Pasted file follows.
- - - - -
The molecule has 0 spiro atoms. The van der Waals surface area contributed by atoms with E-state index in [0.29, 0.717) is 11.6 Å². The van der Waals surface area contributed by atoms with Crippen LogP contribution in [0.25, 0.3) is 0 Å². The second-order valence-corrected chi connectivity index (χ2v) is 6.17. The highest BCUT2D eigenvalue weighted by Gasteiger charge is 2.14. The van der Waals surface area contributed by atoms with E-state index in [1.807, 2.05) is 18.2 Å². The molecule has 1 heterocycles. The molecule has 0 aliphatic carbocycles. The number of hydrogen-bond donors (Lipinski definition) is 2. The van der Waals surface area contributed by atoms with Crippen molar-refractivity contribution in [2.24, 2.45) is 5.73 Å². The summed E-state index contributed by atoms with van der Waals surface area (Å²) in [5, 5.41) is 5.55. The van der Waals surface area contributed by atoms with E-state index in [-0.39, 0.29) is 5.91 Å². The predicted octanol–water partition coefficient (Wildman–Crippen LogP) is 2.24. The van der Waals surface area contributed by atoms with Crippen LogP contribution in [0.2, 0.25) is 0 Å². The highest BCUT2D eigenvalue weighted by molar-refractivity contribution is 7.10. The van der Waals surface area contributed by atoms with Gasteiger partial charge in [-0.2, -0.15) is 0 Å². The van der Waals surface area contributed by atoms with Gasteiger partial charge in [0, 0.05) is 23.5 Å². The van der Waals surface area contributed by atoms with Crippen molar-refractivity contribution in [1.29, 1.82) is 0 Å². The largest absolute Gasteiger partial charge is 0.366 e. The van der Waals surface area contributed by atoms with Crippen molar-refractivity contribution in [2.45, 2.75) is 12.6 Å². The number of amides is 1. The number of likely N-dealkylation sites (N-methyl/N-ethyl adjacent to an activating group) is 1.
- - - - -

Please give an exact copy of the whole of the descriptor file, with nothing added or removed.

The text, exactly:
The molecule has 0 spiro atoms. The van der Waals surface area contributed by atoms with E-state index in [0.29, 0.717) is 11.6 Å². The van der Waals surface area contributed by atoms with Crippen LogP contribution in [0.25, 0.3) is 0 Å². The second-order valence-corrected chi connectivity index (χ2v) is 6.17. The highest BCUT2D eigenvalue weighted by Gasteiger charge is 2.14. The van der Waals surface area contributed by atoms with E-state index in [1.807, 2.05) is 18.2 Å². The molecule has 1 heterocycles. The molecule has 0 aliphatic carbocycles. The number of hydrogen-bond donors (Lipinski definition) is 2. The van der Waals surface area contributed by atoms with Crippen molar-refractivity contribution in [2.24, 2.45) is 5.73 Å². The summed E-state index contributed by atoms with van der Waals surface area (Å²) in [5, 5.41) is 5.55. The van der Waals surface area contributed by atoms with E-state index in [-0.39, 0.29) is 5.91 Å². The predicted octanol–water partition coefficient (Wildman–Crippen LogP) is 2.24. The van der Waals surface area contributed by atoms with Crippen LogP contribution in [0.2, 0.25) is 0 Å². The highest BCUT2D eigenvalue weighted by molar-refractivity contribution is 7.10. The van der Waals surface area contributed by atoms with Gasteiger partial charge in [-0.2, -0.15) is 0 Å². The van der Waals surface area contributed by atoms with Gasteiger partial charge in [0, 0.05) is 23.5 Å². The van der Waals surface area contributed by atoms with Crippen molar-refractivity contribution in [1.29, 1.82) is 0 Å². The largest absolute Gasteiger partial charge is 0.366 e. The van der Waals surface area contributed by atoms with Crippen molar-refractivity contribution in [2.45, 2.75) is 12.6 Å². The number of amides is 1. The number of likely N-dealkylation sites (N-methyl/N-ethyl adjacent to an activating group) is 1.